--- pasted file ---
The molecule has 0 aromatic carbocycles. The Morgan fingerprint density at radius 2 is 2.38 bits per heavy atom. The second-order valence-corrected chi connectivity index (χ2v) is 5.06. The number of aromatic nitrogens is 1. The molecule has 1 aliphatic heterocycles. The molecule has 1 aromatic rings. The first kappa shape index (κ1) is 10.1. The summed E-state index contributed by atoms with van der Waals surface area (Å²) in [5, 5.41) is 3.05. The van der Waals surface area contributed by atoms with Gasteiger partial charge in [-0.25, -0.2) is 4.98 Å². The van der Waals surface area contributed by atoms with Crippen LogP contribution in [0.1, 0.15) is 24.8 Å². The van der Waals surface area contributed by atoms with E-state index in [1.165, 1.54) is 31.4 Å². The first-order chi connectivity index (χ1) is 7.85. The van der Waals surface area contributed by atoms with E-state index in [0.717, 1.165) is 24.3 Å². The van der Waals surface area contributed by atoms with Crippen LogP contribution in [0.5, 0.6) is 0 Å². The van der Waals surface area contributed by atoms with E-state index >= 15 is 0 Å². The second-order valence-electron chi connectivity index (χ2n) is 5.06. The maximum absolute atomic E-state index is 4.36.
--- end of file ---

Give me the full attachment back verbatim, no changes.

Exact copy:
The molecule has 0 aromatic carbocycles. The Morgan fingerprint density at radius 2 is 2.38 bits per heavy atom. The second-order valence-corrected chi connectivity index (χ2v) is 5.06. The number of aromatic nitrogens is 1. The molecule has 1 aliphatic heterocycles. The molecule has 1 aromatic rings. The first kappa shape index (κ1) is 10.1. The summed E-state index contributed by atoms with van der Waals surface area (Å²) in [5, 5.41) is 3.05. The van der Waals surface area contributed by atoms with Gasteiger partial charge in [-0.25, -0.2) is 4.98 Å². The van der Waals surface area contributed by atoms with Crippen LogP contribution in [0.1, 0.15) is 24.8 Å². The van der Waals surface area contributed by atoms with E-state index in [1.165, 1.54) is 31.4 Å². The first-order chi connectivity index (χ1) is 7.85. The van der Waals surface area contributed by atoms with E-state index in [0.717, 1.165) is 24.3 Å². The van der Waals surface area contributed by atoms with Crippen LogP contribution in [0.5, 0.6) is 0 Å². The van der Waals surface area contributed by atoms with E-state index >= 15 is 0 Å². The second-order valence-electron chi connectivity index (χ2n) is 5.06. The maximum absolute atomic E-state index is 4.36.